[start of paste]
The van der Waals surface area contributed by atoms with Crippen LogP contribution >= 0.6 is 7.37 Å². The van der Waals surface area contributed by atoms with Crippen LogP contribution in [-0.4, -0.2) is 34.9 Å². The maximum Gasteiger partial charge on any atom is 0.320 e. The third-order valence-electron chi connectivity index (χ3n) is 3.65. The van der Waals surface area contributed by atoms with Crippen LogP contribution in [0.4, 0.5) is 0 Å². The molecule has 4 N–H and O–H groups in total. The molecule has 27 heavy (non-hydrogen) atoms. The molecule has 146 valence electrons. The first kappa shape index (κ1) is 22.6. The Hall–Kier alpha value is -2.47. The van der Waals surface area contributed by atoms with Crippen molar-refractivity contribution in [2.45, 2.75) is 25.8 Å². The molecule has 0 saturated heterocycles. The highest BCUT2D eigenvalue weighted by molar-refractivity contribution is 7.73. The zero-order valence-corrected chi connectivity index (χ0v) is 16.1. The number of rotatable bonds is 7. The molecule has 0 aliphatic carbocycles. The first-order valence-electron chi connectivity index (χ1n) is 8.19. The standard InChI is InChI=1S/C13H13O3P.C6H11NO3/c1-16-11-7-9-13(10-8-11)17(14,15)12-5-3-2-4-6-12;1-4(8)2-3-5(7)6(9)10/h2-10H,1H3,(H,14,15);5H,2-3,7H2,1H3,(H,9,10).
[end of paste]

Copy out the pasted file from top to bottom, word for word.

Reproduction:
The van der Waals surface area contributed by atoms with Crippen LogP contribution >= 0.6 is 7.37 Å². The van der Waals surface area contributed by atoms with Crippen LogP contribution in [-0.4, -0.2) is 34.9 Å². The maximum Gasteiger partial charge on any atom is 0.320 e. The third-order valence-electron chi connectivity index (χ3n) is 3.65. The van der Waals surface area contributed by atoms with Crippen LogP contribution in [0.4, 0.5) is 0 Å². The molecule has 4 N–H and O–H groups in total. The molecule has 27 heavy (non-hydrogen) atoms. The molecule has 146 valence electrons. The first kappa shape index (κ1) is 22.6. The Hall–Kier alpha value is -2.47. The van der Waals surface area contributed by atoms with Crippen molar-refractivity contribution in [2.45, 2.75) is 25.8 Å². The molecule has 0 saturated heterocycles. The highest BCUT2D eigenvalue weighted by molar-refractivity contribution is 7.73. The zero-order valence-corrected chi connectivity index (χ0v) is 16.1. The number of rotatable bonds is 7. The molecule has 0 aliphatic carbocycles. The first-order valence-electron chi connectivity index (χ1n) is 8.19. The standard InChI is InChI=1S/C13H13O3P.C6H11NO3/c1-16-11-7-9-13(10-8-11)17(14,15)12-5-3-2-4-6-12;1-4(8)2-3-5(7)6(9)10/h2-10H,1H3,(H,14,15);5H,2-3,7H2,1H3,(H,9,10).